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Year : 2018  |  Volume : 34  |  Issue : 2  |  Page : 172-176

The choice of the hypnotic drug (volatile or propofol) for maintenance of anesthesia does not influence surgical conditions during cranioplasty

1 Department for Neurosurgery, University Hospital Cologne, Cologne, Germany
2 Department for Anaesthesiology and Intensive Care Medicine, University Hospital Cologne, Cologne, Germany

Correspondence Address:
J Hinkelbein
Department of Anaesthesiology and Intensive Care Medicine, University Hospital Cologne, Cologne
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Source of Support: None, Conflict of Interest: None

DOI: 10.4103/joacp.JOACP_373_16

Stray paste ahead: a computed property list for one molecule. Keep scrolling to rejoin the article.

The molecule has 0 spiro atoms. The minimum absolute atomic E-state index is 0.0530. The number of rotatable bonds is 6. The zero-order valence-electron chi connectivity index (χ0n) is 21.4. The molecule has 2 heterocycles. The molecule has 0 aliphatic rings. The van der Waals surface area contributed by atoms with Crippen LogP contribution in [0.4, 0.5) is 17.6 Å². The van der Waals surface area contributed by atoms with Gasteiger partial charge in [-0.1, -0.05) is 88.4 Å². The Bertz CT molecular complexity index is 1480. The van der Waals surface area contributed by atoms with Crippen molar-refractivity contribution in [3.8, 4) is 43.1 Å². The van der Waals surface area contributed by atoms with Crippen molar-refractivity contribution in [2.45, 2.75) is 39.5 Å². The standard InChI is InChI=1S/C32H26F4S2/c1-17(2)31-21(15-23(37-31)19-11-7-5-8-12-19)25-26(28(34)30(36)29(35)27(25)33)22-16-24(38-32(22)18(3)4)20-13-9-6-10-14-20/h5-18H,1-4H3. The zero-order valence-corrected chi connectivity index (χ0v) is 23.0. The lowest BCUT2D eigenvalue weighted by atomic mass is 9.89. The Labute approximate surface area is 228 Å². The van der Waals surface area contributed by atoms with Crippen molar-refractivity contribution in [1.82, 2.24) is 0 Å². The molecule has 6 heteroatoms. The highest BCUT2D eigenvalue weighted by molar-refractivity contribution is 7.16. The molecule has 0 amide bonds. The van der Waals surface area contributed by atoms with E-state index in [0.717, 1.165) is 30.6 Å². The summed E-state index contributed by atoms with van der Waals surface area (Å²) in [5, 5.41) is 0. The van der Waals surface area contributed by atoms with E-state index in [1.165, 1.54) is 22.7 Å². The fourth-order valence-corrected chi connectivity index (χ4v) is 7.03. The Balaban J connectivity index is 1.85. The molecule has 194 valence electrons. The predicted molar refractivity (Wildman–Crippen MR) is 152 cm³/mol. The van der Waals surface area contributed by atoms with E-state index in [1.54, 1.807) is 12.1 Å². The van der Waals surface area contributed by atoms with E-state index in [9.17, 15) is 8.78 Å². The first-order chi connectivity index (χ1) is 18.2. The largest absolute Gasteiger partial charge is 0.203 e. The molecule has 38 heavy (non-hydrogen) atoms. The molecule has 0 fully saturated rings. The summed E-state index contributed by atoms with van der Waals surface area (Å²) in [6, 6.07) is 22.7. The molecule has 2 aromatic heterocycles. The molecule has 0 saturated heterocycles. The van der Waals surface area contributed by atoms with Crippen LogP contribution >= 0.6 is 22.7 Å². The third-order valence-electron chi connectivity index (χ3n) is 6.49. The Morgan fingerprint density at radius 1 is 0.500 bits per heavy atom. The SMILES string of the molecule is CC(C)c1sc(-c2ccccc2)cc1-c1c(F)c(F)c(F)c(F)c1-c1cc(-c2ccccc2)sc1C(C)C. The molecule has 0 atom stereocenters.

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Background and Aims: In contrast to propofol, volatile agents are often considered harmful to maintain anesthesia due to increasing brain volume and potential deleterious effects. Patients for cranioplasty, including patients with large bone defects, could be susceptible for intraoperative complications but have not properly been investigated so far. The aim of the present study was to evaluate brain swelling, intraoperative conditions, surgical course, and postoperative complication rates of propofol-based vs. volatile-based anesthesia. Material and Methods: In this monocentric, retrospective, and observational study, we collected demographic, clinical, and outcome data of patients undergoing cranioplasty between December 2010 and September 2014. According to the hypnotic drug used, patients were assigned to either a propofol or a volatile group. The primary outcome parameter was brain swelling. For comparison of the groups, univariate analysis was performed using Chi-square and Mann–Whitney-U test. Results: One hundred and one patients were identified in the period. Twenty-three patients were excluded due to cerebrospinal fluid diversion. Baseline characteristics and preoperative conditions did not vary between the groups except a higher body mass index and positive end-expiratory pressure (PEEP) in the propofol group. The choice of anesthesia (volatile or intravenous) influence neither the intraoperative local conditions nor postoperative complication rate. No significant risk factor for impaired bone flap placement was identified. Conclusions: In a well-defined cohort, the choice of the anesthetic agent does not influence the degree of intraoperative brain swelling, bone flap fit, and postoperative course.

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